He described his fellow-troopers as being about as hard-bitten a crew as it would be possible to find anywhere. He stayed with the BSAP throughout World War I. His duties included patrolling large areas of undeveloped country, and taking charge of isolated up-country out-stations. He found it to be a glorious life in country as unspoilt as any that Selous hunted. It was full of big game – in his own words: “...country we shall see no more.”
In 1919 he joined a shipping firm and went to China. For 13 years he operated from Harbin at the north of Manchuria down to Hong Kong in the south. His travels took him to the remotest regions of China. It is deeply regrettable that his African and Chinese notes were effectively all destroyed in a deed of arson He generally spent his leave on his own in shooting trips in Portuguese East Africa (present-day Mozambique). In 1932 he resigned from the firm and “came home” (which among the colonial English of the day, meant “going to Britain” — usually England — whether they had ever seen British shores or not). There he married and settled first in Devon, then in Cornwall. Reading between the lines the rats on the Devon property might well have played a role in persuading him to move to Cornwall.
The study of insects had always been a hobby of his, both in Africa and China. In retirement in England he settled down more earnestly to the pursuit of informal entomology, though, as he observed, with not half so rich a field of subjects as on his travels.
On settling down, he wrote novels, though that was no new departure for him; he had already published “The White Kaffir”, “Trooper Fault”, and his most celebrated novel: “The Kingdom that Was”. Significantly, “Strong Waters” and “The Second Leopard” also appeared in 1932, so obviously his apparently idle time in preceding years actually had been anything but idle. It is worth speculating that his productivity in writing might have encouraged his retirement and “going home”. After settling down he went in for “fairly intensive bee-keeping” as he related in “The Hive”, one World War later.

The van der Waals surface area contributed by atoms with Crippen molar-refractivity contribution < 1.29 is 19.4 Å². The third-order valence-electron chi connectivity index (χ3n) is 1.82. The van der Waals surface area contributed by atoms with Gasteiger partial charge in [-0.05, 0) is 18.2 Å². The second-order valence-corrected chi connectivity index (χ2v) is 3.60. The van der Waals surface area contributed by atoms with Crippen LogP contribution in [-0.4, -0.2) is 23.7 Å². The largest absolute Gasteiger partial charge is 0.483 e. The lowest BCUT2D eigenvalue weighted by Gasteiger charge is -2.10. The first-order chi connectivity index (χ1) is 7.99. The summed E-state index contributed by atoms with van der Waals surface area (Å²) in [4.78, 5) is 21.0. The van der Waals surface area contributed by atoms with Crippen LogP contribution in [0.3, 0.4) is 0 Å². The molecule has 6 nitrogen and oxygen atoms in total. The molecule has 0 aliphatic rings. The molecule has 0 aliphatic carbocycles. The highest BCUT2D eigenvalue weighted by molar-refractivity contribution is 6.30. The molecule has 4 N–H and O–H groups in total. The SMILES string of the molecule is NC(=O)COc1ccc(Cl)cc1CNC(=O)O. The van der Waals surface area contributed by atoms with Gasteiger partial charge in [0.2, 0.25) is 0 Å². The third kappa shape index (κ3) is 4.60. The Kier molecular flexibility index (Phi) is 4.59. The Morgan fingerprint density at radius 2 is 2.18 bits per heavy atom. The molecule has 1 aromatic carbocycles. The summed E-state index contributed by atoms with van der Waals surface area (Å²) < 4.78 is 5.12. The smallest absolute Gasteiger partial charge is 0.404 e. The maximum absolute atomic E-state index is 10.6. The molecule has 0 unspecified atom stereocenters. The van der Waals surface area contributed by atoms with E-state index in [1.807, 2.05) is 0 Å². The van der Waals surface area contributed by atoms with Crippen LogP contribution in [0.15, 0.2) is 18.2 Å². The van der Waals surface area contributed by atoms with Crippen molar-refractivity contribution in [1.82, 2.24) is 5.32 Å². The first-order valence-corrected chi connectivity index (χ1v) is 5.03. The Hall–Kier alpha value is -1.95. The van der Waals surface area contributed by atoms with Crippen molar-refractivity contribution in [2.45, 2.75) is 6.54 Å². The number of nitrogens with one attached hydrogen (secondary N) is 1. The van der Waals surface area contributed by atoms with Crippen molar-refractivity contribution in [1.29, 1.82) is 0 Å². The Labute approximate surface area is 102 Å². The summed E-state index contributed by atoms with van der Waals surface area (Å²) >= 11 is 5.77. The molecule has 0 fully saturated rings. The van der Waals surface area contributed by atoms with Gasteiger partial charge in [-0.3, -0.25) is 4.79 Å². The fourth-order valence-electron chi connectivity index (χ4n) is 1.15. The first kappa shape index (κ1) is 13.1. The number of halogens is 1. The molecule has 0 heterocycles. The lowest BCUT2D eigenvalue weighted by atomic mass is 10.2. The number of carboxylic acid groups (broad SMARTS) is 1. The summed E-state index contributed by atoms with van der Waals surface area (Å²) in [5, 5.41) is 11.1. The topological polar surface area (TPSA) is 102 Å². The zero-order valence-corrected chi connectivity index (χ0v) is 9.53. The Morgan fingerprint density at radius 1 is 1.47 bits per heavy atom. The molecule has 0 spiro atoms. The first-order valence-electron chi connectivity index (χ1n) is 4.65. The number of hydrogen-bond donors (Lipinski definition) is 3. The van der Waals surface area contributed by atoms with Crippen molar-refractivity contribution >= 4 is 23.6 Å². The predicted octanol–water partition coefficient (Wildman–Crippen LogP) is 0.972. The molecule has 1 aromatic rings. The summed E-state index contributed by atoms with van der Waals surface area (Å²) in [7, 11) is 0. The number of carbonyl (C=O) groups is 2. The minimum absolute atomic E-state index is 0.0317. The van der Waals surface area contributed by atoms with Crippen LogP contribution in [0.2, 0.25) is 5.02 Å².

That his absence from the trenches of World War I was not attributable to lack of patriotic feeling is apparent from the fact that in 1940, at the age of about 47, he joined the Royal Air Force. One wonders what string-pulling might have been necessary to accomplish that at such an advanced age, but of course at that time Britain was desperate for fighting manpower. In due course he found himself in Iceland as Flight Lieutenant in Flying Control. In September 1943 he was invalided out with a peptic ulcer, a condition for which no decisive treatment was to be developed for another forty years or so. As he put it, he was given leave by the Air Force Council to retain his rank — and unfortunately the ulcer he had contracted as well.
Apart from the texts themselves, some idea of the character of his novels, and the way in which he drew on his actual experiences, can be gained from occasional reviews. A particularly interesting example, because it comes from an ex-BSAP officer with personal knowledge of the circumstances and some of the characters drawn from, appears in the magazine “Transvaal Outpost”. At the time of writing this article, the magazine is available in PDF form at the Transvaal branch of the BSAP.